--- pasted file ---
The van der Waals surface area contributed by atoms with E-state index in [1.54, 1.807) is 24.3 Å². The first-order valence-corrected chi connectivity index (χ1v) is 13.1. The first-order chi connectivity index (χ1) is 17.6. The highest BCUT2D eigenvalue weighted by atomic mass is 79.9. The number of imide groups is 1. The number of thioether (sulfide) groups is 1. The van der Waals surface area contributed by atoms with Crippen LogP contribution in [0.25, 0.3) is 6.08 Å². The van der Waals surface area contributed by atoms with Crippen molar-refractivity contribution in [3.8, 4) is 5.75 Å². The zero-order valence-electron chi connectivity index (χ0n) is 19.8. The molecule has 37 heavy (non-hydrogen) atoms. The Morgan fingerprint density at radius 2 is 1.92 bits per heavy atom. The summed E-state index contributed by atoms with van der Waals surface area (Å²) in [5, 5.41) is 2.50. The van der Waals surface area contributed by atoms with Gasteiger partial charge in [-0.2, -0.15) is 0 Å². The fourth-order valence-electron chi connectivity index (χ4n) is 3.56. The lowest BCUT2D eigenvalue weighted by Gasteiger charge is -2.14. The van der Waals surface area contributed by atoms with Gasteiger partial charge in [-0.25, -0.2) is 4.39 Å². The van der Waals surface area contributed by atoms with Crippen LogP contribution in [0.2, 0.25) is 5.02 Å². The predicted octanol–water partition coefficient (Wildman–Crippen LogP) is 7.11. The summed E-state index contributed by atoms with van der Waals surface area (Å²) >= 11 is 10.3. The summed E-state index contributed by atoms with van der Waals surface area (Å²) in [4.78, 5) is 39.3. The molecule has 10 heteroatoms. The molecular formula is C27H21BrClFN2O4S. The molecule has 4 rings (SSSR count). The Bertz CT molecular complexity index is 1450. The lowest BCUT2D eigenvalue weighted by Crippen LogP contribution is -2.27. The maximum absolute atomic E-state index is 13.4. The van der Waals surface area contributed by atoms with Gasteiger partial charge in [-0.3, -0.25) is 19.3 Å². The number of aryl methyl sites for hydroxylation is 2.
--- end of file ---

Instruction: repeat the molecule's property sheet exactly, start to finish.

The van der Waals surface area contributed by atoms with E-state index in [1.54, 1.807) is 24.3 Å². The first-order valence-corrected chi connectivity index (χ1v) is 13.1. The first-order chi connectivity index (χ1) is 17.6. The highest BCUT2D eigenvalue weighted by atomic mass is 79.9. The number of imide groups is 1. The number of thioether (sulfide) groups is 1. The van der Waals surface area contributed by atoms with Crippen LogP contribution in [0.25, 0.3) is 6.08 Å². The van der Waals surface area contributed by atoms with Crippen molar-refractivity contribution in [3.8, 4) is 5.75 Å². The zero-order valence-electron chi connectivity index (χ0n) is 19.8. The molecule has 37 heavy (non-hydrogen) atoms. The Morgan fingerprint density at radius 2 is 1.92 bits per heavy atom. The summed E-state index contributed by atoms with van der Waals surface area (Å²) in [5, 5.41) is 2.50. The van der Waals surface area contributed by atoms with Gasteiger partial charge in [-0.2, -0.15) is 0 Å². The fourth-order valence-electron chi connectivity index (χ4n) is 3.56. The lowest BCUT2D eigenvalue weighted by Gasteiger charge is -2.14. The van der Waals surface area contributed by atoms with Gasteiger partial charge in [-0.25, -0.2) is 4.39 Å². The van der Waals surface area contributed by atoms with Crippen LogP contribution in [0.2, 0.25) is 5.02 Å². The predicted octanol–water partition coefficient (Wildman–Crippen LogP) is 7.11. The summed E-state index contributed by atoms with van der Waals surface area (Å²) >= 11 is 10.3. The summed E-state index contributed by atoms with van der Waals surface area (Å²) in [4.78, 5) is 39.3. The molecule has 10 heteroatoms. The molecular formula is C27H21BrClFN2O4S. The molecule has 4 rings (SSSR count). The Bertz CT molecular complexity index is 1450. The lowest BCUT2D eigenvalue weighted by Crippen LogP contribution is -2.27. The maximum absolute atomic E-state index is 13.4. The van der Waals surface area contributed by atoms with Gasteiger partial charge in [-0.3, -0.25) is 19.3 Å². The number of aryl methyl sites for hydroxylation is 2.